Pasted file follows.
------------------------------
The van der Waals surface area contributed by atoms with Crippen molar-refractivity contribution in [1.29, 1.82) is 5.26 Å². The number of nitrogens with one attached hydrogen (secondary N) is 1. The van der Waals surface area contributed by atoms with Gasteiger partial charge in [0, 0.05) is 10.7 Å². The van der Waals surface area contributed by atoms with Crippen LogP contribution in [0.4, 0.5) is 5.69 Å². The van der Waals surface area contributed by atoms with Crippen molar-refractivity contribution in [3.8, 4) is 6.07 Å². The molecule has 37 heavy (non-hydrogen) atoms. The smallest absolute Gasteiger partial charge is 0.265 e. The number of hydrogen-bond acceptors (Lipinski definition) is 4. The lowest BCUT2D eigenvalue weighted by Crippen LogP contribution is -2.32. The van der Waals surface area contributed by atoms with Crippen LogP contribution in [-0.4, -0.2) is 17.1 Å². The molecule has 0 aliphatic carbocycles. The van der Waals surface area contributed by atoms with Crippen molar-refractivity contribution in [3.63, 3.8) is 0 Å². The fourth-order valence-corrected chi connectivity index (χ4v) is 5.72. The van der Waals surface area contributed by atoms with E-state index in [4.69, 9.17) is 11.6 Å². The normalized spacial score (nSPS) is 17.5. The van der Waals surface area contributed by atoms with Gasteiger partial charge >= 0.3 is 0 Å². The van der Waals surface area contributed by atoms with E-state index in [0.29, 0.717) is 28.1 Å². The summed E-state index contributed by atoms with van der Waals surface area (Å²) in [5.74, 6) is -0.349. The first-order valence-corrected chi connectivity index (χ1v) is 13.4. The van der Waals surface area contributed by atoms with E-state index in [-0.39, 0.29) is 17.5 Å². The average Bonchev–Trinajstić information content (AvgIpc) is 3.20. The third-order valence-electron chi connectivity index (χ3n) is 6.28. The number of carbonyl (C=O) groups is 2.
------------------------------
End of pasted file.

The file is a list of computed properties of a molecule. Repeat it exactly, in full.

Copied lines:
The van der Waals surface area contributed by atoms with Crippen molar-refractivity contribution in [1.29, 1.82) is 5.26 Å². The number of nitrogens with one attached hydrogen (secondary N) is 1. The van der Waals surface area contributed by atoms with Gasteiger partial charge in [0, 0.05) is 10.7 Å². The van der Waals surface area contributed by atoms with Crippen LogP contribution in [0.4, 0.5) is 5.69 Å². The van der Waals surface area contributed by atoms with Crippen molar-refractivity contribution in [3.8, 4) is 6.07 Å². The molecule has 37 heavy (non-hydrogen) atoms. The smallest absolute Gasteiger partial charge is 0.265 e. The number of hydrogen-bond acceptors (Lipinski definition) is 4. The lowest BCUT2D eigenvalue weighted by Crippen LogP contribution is -2.32. The van der Waals surface area contributed by atoms with Crippen LogP contribution in [-0.4, -0.2) is 17.1 Å². The molecule has 0 aliphatic carbocycles. The van der Waals surface area contributed by atoms with Crippen molar-refractivity contribution in [3.63, 3.8) is 0 Å². The fourth-order valence-corrected chi connectivity index (χ4v) is 5.72. The van der Waals surface area contributed by atoms with E-state index in [4.69, 9.17) is 11.6 Å². The normalized spacial score (nSPS) is 17.5. The van der Waals surface area contributed by atoms with Gasteiger partial charge >= 0.3 is 0 Å². The van der Waals surface area contributed by atoms with E-state index in [0.29, 0.717) is 28.1 Å². The summed E-state index contributed by atoms with van der Waals surface area (Å²) in [5.74, 6) is -0.349. The first-order valence-corrected chi connectivity index (χ1v) is 13.4. The van der Waals surface area contributed by atoms with E-state index in [-0.39, 0.29) is 17.5 Å². The average Bonchev–Trinajstić information content (AvgIpc) is 3.20. The third-order valence-electron chi connectivity index (χ3n) is 6.28. The number of carbonyl (C=O) groups is 2.